Is it Time to Codify Principles for Ownership of Academic Employee Inventions? The Disconnect between Policy and the Law
Monash University Law Review (2012) 38(1), 102-118.
25 Pages Posted: 1 Mar 2013 Last revised: 23 Mar 2017
Date Written: June 30, 2012
The principal aim of this article is to establish a preliminary case that supports a review of the current law on ownership of employee inventions in Australia commencing with academic employee inventions. The inevitable (and obvious) conclusion following the decision of the full Federal Court in University of Western Australia v Gray (2009) 179 FCR 346 is that universities must strengthen their contractual position in relation to rights in future inventions that they seek ownership of if they are to manage inventions in the manner expected by granting bodies and the government. However, this is not as simple as it may appear. Cases such as Gray and Victoria University of Technology v Wilson (2004) 60 IPR 392 demonstrate the complex and diverse administrative and regulatory environments within universities, and of the conduct of academic research within them and how these will inevitably involve the risk that an express claim to future inventions may be unenforceable. If express terms fail, there remains a ‘disconnect’ between the default common law principles and the usual conditions that universities aim to enforce in their employment contracts. This is not conducive to clarity of ownership: a critical factor in maximising research productivity, knowledge creation and dissemination, as well as attracting investors to support further research and development.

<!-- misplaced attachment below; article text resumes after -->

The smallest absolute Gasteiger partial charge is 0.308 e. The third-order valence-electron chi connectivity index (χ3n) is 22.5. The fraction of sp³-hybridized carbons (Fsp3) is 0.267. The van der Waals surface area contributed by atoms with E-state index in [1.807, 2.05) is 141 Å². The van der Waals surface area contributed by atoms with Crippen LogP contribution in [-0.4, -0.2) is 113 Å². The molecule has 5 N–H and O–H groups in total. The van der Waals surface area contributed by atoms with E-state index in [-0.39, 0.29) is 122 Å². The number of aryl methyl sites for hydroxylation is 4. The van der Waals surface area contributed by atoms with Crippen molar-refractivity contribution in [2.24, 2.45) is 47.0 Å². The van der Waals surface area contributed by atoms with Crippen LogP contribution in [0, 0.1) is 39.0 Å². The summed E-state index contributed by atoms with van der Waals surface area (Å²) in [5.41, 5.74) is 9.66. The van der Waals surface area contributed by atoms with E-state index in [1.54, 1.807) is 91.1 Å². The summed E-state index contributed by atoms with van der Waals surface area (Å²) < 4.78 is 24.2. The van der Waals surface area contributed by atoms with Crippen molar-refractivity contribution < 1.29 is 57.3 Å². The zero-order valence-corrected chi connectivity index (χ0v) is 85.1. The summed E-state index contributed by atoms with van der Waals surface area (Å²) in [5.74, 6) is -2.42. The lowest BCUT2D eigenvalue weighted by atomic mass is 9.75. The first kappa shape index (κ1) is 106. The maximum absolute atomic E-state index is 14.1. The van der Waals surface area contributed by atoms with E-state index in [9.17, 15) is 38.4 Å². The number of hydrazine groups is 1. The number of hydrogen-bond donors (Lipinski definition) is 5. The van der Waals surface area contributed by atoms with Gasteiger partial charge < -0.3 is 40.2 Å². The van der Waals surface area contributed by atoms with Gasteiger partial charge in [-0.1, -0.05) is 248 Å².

Keywords: academic inventions, ownership of employee inventions, UWA v Gray
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